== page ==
Month: November 2013

Move… Get on the Bus (in the right spot)

After careful scrutiny, a wise leader makes a clean sweep of rebels and dolts. (Proverbs 20:26 MSG)

There are three important pieces at stake in organizing a team.

1) Attitude

When we adopt the correct attitude, that is the servant attitude that Jesus had, we can fit into almost any organization.  This is a core value that people must have when engaging in a team.  As a leader, it’s your job to seek God’s counsel on whether or not this person is willing to adopt the right attitudes to embrace the team.  This includes things like teachability, humility, grace towards others, etc.  Without the right attitude, someone could have an amazing skill set and still not be the right person for the job.  I prefer attitude over skill set.

2) Gifting / Skill-set / Training

When we have the right skill set, we can get the job done.  This might have to do with sales, or administration, or design, or customer service.  Many of these skill sets or giftings come naturally and are trained or educated into people.  You might find a person with a natural gifting at sales, that, when combined with additional training, causes said person to become successful.  This success can be multiplied when relying on the Holy Spirit.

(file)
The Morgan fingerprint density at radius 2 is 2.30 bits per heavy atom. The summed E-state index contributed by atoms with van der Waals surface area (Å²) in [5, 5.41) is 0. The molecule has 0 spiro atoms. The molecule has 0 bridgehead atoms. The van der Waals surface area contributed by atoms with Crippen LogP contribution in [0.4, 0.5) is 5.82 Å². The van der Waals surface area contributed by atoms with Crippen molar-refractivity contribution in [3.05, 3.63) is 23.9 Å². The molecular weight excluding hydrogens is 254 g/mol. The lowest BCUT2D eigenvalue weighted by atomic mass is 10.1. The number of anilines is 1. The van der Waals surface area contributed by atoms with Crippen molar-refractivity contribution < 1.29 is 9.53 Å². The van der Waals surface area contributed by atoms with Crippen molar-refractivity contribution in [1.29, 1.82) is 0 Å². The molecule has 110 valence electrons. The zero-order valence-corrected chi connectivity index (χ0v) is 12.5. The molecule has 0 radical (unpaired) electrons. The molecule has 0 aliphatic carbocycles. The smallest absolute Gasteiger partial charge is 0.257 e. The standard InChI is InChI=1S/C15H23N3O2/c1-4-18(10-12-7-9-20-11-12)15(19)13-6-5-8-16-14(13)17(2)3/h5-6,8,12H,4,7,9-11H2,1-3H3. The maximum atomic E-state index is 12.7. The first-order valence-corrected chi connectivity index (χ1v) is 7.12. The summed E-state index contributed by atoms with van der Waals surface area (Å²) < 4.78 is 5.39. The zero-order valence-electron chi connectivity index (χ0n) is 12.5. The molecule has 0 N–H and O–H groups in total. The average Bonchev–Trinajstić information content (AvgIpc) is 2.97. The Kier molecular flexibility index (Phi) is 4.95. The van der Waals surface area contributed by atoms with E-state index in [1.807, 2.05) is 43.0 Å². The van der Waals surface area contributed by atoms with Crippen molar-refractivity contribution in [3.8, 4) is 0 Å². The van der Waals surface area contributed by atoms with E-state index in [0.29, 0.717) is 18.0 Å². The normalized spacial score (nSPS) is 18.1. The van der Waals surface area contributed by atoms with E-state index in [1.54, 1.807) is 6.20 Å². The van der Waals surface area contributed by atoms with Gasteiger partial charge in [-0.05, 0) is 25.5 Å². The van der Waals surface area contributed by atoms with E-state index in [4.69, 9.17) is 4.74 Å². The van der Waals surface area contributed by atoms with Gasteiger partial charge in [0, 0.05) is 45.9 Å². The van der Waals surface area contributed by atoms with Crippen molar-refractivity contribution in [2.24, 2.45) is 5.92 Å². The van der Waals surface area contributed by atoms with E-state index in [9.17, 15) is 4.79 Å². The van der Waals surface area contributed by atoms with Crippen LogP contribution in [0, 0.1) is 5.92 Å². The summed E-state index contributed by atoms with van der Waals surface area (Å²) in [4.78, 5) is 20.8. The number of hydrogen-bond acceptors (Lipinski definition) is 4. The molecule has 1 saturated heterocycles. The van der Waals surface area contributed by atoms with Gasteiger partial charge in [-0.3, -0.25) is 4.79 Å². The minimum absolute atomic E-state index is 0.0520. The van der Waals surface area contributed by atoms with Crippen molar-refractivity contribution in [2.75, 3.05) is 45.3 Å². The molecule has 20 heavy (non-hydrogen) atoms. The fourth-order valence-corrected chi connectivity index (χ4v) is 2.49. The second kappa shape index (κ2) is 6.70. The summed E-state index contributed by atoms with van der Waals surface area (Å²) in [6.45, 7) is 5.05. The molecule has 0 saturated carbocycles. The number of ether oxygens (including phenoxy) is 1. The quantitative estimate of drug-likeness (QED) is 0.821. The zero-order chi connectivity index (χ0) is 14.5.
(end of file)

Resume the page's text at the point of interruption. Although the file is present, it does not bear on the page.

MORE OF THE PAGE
3) Availability

Unfortunately, someone can have the perfect attitude, an amazing skill set, but be unwilling or unable to give much of his or her time.  Perhaps, he or she isn’t cut out for leadership, or perhaps that person should be put into a position on a team where someone else can be responsible (with more dedicated time) while that person is able to assist in a supportive role.

The idea behind this is getting rid of those don’t have the correct attitude, skill set, and/or availability.

 

(Title Credit: Jim Collins, Good to Great)

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Book Review: The Advantage

The Advantage Book Cover

Patrick Lencioni has written a number of winners, I’m told, but this is the first I’ve read. I appreciate his well-structured writing replete with qualitative, anecdotal evidence.  Below is a quick review and some thoughts.